Bacterial Degradation of Low Molecular Weight Polycyclic Aromatic Hydrocarbons; naphthalene, 1-methylnapthalene, and 2-methylnapthalene by Mycobacterium

Alyssa Anne Valentyne


Polycyclic aromatic hydrocarbons (PAHs) are ubiquitous pollutants that result from the incomplete combustion of organic substances. These contaminants are a threat to both public health and the environment because they are carcinogenic and persistent. Luckily, bioremediation can occur because some microorganisms are able to degrade these chemicals into less detrimental metabolites. This study examined the rates of degradation when Mycobacterium species RJGII-135 was exposed to 3 particular low molecular weight PAHs; naphthalene, 1-methylnapthalene, and 2-methylnapthalene. Within a 72 hour timeframe, no significant loss of naphthalene was observed. However, the bacteria were able to degrade both 1-methylnaphthalene and 2-methylnapthalene. This suggests that the additional methyl group aids in the Mycobacterium’s metabolism of these specific PAHs. Demethylation was eliminated as a potential metabolic pathway because no naphthalene was measured in the methylated trials. Furthermore, when the microorganism was exposed to all three PAHs of interest, there was no differentiation or preference to either of the methylated naphthalenes. These types of studies are of great importance for the field of toxicology because microbial PAH degradation has the ability to positively impact global pollution clean-up initiatives.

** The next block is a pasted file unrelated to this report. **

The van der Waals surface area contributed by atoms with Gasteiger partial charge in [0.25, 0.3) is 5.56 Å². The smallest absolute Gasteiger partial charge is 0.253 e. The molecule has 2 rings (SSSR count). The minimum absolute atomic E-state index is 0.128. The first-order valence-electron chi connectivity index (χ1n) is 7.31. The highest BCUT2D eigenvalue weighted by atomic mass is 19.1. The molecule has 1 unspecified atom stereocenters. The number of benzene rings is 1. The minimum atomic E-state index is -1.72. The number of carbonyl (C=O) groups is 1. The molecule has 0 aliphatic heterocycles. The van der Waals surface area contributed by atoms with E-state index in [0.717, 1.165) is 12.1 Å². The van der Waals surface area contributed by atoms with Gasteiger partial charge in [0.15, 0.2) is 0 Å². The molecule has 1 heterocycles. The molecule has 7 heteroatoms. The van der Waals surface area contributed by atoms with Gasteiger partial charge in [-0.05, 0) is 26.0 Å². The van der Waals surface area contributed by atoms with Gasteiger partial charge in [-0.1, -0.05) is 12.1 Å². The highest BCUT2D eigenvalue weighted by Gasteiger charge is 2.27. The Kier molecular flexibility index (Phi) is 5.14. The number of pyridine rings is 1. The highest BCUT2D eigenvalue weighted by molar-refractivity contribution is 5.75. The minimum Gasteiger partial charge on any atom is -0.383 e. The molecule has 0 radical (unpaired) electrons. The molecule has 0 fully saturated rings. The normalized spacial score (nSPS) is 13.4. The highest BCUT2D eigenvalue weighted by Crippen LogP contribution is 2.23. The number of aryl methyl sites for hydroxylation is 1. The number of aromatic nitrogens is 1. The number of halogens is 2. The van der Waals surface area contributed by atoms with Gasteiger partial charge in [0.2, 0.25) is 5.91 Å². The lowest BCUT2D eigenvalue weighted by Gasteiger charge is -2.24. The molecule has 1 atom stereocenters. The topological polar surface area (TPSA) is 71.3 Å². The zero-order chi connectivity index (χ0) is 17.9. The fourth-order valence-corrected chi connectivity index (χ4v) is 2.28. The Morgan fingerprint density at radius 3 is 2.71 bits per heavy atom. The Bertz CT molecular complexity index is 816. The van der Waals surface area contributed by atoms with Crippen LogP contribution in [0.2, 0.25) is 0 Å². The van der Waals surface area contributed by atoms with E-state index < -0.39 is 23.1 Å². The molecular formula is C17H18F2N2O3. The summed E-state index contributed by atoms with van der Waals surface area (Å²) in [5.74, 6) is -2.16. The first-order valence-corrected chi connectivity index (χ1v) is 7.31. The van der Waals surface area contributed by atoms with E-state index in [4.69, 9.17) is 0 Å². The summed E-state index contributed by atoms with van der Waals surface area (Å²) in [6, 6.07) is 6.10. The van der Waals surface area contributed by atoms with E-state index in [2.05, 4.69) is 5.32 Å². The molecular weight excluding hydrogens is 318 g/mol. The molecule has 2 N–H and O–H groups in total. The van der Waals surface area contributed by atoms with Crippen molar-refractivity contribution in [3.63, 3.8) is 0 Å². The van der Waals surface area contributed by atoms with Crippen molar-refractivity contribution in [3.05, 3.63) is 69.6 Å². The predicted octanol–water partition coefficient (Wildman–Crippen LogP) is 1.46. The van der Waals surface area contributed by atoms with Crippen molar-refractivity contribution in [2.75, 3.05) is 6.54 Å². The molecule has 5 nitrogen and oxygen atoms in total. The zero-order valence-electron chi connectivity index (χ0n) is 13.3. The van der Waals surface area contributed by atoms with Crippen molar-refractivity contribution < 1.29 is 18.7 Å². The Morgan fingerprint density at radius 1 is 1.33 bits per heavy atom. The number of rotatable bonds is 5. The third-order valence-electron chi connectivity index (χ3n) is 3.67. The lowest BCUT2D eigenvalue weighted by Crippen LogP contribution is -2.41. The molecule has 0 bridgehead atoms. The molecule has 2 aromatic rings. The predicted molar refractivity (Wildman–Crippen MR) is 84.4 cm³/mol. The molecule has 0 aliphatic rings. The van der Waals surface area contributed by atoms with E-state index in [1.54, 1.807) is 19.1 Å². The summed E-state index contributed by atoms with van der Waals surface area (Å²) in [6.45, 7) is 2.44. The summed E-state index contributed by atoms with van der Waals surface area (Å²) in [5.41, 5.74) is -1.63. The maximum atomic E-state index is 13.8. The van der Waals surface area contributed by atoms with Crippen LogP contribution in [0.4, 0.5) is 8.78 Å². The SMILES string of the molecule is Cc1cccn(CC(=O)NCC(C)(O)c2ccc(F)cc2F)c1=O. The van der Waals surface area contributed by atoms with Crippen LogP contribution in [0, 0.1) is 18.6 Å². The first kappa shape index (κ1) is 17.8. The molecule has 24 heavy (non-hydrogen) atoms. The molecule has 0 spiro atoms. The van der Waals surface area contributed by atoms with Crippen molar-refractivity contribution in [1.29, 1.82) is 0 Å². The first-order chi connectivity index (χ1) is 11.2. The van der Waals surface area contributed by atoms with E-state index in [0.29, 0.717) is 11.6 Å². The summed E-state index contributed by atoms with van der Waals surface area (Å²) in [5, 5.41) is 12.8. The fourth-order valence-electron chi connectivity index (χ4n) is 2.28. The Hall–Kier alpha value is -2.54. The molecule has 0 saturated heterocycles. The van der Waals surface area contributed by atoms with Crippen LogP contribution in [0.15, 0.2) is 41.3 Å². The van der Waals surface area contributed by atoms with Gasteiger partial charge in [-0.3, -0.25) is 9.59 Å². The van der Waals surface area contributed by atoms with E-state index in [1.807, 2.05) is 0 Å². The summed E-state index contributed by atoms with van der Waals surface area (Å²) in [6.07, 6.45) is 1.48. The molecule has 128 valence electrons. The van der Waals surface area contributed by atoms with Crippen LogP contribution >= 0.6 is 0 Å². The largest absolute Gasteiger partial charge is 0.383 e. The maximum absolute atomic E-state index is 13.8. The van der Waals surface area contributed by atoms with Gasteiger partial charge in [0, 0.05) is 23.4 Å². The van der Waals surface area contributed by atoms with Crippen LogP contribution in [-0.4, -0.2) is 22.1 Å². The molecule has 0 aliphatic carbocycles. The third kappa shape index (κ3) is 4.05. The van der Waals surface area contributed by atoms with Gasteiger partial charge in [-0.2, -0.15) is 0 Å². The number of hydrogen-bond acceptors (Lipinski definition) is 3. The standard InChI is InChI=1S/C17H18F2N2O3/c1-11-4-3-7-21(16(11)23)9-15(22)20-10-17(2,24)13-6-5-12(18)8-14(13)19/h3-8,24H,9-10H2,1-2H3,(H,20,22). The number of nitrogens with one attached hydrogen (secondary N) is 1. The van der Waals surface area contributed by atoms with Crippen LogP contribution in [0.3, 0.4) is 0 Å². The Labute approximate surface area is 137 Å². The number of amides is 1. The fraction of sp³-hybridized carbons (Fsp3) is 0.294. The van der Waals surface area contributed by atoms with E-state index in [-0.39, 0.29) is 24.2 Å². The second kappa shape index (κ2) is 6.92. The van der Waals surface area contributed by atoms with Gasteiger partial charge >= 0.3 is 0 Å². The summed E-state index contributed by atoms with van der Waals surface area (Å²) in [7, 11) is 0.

Biodegradation; Polycyclic Aromatic Hydrocarbons; Bioremediation; Mycobacterium

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